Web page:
What's In Blue

DPRK: Briefing on the Work of the 1718 Committee

Tomorrow afternoon (30 August), the chair of the 1718 Democratic People’s Republic of Korea (DPRK) Sanctions Committee, Ambassador Karel van Oosterom (Netherlands), will brief Council members in consultations on the work of the committee during the past three months.

Earlier this month, the Panel of Experts circulated to the committee its midterm report on the implementation of resolution 2371, which was adopted on 5 August 2017. This resolution imposed a series of additional sanctions on the DPRK, including on maritime and financial activities and trade. The committee has held two meetings to discuss the report so far. Although the report was confidential and not meant to be made public, some of its findings were leaked to the media. The panel reportedly found that the DPRK had not stopped its nuclear and missile programmes and has continued to violate the Council-mandated sanctions by engaging in illicit ship-to-ship oil transfers and transfers of coal. It seems that the report also alleges that the DPRK has continued to cooperate with the Syrian military and has attempted to sell weapons to Houthi rebels fighting in Yemen.

On 23 August, the Russian Ministry of Foreign Affairs issued a statement expressing its displeasure over the leaks. It noted that this incident seems to be aimed at pressuring certain countries “on the North Korean file…to exert maximum pressure on Pyongyang”. Russia has also indicated that it would ask the UN Secretariat to investigate the incident and report back to the committee with an aim to prevent future leaks.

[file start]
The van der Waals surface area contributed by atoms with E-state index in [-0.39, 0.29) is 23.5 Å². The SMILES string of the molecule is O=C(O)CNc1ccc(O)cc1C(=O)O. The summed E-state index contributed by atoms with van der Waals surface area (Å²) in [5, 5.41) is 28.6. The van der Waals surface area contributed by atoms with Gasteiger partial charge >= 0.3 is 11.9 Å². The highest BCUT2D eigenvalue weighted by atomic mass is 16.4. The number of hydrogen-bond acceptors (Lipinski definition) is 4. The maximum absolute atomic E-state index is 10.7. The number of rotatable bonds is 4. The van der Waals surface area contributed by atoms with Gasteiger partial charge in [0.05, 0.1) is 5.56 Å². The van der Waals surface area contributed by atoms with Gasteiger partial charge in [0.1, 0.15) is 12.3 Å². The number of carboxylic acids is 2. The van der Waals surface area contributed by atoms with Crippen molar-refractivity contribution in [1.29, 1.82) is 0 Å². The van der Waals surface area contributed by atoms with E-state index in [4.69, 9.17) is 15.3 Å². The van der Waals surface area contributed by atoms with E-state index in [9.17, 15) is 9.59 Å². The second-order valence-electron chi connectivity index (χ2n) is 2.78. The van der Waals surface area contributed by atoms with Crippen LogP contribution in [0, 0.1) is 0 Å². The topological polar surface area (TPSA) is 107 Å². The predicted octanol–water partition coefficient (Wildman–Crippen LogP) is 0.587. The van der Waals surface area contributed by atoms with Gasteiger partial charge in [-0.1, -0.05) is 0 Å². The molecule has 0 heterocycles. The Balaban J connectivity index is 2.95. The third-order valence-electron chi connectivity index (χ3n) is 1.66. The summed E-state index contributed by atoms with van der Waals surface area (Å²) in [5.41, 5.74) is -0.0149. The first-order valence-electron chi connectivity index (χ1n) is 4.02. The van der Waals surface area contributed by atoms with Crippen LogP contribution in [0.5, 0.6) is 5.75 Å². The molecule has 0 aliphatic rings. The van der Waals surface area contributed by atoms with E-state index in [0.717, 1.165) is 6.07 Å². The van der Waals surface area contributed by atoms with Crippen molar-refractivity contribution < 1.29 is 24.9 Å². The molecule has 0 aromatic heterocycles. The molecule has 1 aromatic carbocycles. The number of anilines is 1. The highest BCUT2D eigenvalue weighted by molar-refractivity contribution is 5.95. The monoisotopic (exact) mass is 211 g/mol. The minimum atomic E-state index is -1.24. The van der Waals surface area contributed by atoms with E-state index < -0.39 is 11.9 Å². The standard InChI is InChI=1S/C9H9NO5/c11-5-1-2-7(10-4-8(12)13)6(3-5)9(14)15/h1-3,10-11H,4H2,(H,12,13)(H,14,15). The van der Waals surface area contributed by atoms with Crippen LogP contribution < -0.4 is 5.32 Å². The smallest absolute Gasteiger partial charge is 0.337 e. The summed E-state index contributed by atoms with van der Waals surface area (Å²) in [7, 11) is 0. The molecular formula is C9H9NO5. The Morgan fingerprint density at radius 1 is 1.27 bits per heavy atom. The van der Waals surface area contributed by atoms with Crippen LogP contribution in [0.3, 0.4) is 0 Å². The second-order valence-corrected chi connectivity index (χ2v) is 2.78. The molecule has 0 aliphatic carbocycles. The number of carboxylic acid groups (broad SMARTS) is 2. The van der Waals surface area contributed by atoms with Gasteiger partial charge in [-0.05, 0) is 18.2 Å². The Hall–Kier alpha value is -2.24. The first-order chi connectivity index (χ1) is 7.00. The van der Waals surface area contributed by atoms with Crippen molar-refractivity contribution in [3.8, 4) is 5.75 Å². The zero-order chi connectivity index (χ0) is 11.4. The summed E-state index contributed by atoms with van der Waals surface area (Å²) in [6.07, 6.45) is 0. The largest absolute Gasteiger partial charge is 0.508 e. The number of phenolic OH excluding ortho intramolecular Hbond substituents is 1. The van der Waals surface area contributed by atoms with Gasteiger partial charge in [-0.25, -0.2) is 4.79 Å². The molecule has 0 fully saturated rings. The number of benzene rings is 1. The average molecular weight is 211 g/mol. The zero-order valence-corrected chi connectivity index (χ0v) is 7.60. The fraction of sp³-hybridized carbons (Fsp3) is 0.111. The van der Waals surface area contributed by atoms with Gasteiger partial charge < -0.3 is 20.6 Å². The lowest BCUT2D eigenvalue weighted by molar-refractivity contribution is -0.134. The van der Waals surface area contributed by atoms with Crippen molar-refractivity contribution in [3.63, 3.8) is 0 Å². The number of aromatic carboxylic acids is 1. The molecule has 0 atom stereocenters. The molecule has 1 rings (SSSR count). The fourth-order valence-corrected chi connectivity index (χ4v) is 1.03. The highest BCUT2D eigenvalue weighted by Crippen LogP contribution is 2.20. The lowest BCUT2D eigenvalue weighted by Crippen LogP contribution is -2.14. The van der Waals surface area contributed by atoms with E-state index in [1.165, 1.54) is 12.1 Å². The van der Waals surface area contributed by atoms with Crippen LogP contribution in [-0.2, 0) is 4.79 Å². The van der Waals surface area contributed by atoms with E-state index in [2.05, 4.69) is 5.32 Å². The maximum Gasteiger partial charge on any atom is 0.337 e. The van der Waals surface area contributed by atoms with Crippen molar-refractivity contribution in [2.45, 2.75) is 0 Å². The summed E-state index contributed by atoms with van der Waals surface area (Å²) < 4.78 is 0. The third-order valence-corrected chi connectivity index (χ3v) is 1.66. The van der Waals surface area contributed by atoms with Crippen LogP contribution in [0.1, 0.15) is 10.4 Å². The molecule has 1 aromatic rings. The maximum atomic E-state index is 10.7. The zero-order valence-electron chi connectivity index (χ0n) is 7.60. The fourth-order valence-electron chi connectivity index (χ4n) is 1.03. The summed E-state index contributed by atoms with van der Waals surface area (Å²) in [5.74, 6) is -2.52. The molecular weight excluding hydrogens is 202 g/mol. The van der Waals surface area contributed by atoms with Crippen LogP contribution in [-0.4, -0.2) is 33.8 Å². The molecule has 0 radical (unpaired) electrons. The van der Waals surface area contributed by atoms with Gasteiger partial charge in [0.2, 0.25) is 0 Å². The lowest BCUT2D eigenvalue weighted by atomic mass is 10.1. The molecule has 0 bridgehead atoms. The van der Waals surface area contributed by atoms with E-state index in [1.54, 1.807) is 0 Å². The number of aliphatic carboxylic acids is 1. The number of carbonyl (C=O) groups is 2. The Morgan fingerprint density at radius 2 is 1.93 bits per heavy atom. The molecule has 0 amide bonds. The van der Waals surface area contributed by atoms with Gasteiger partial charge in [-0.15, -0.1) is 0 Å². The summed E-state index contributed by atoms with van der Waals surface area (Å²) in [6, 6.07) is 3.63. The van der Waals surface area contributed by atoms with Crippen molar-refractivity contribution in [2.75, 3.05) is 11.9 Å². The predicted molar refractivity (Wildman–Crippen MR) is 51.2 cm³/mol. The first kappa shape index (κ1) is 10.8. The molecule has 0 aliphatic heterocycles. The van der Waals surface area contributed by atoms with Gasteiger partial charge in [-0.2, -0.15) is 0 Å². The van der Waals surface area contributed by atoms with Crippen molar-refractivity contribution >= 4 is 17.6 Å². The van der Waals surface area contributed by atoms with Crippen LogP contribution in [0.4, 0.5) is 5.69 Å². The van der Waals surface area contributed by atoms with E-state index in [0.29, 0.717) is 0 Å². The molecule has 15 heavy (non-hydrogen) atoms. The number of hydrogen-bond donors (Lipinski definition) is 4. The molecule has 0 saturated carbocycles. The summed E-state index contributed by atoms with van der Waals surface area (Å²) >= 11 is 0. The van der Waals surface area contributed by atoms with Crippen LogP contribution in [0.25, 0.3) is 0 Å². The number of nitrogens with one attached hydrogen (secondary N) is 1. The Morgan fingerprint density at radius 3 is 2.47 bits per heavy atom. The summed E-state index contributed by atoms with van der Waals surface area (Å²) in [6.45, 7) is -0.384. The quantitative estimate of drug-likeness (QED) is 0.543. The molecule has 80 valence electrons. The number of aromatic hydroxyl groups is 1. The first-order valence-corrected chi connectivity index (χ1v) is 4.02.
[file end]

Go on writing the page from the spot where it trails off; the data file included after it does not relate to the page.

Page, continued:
The meeting comes at the time of an increasing gap between permanent members regarding how to address the issue of sanctions on the DPRK. The US has continued to emphasise the importance of maintaining maximum pressure on the DPRK until it demonstrates concrete actions towards denuclearisation. The recent cancellation of US Secretary of State Mike Pompeo’s visit to the DPRK by US President Donald Trump is an indication that this position is likely to harden. China and Russia, however, appear to be skeptical of the US approach and have increasingly become more open to considering some form of sanctions relief for the DPRK.

Tensions on DPRK have been especially strong between Russia and the US. The US has continued to accuse Russia of circumventing the sanctions on the DPRK. Earlier in the month, the US imposed a series of unilateral sanctions targeting, among others, Russian ships and shipping companies that the US alleges to have been engaged in ship-to-ship transfers to DPRK vessels of items prohibited by the Security Council sanctions. Russia has condemned the latest round of unilateral sanctions on its entities and has accused the US of undermining the recent diplomatic efforts on denuclearisation.

Furthermore, Russia blocked an attempt by the US this month to designate one individual and several entities, including one Russian bank, on the UN sanctions list. Russia claimed that the evidence presented has been unconvincing.

Although the Council was able to agree on a series of resolutions last year imposing stronger sanctions on the DPRK, it appears that the growing US-Russian tensions on this issue, and the deterioration in US-China relations over trade, may make it increasingly difficult to obtain consensus on the implementation of sanctions.

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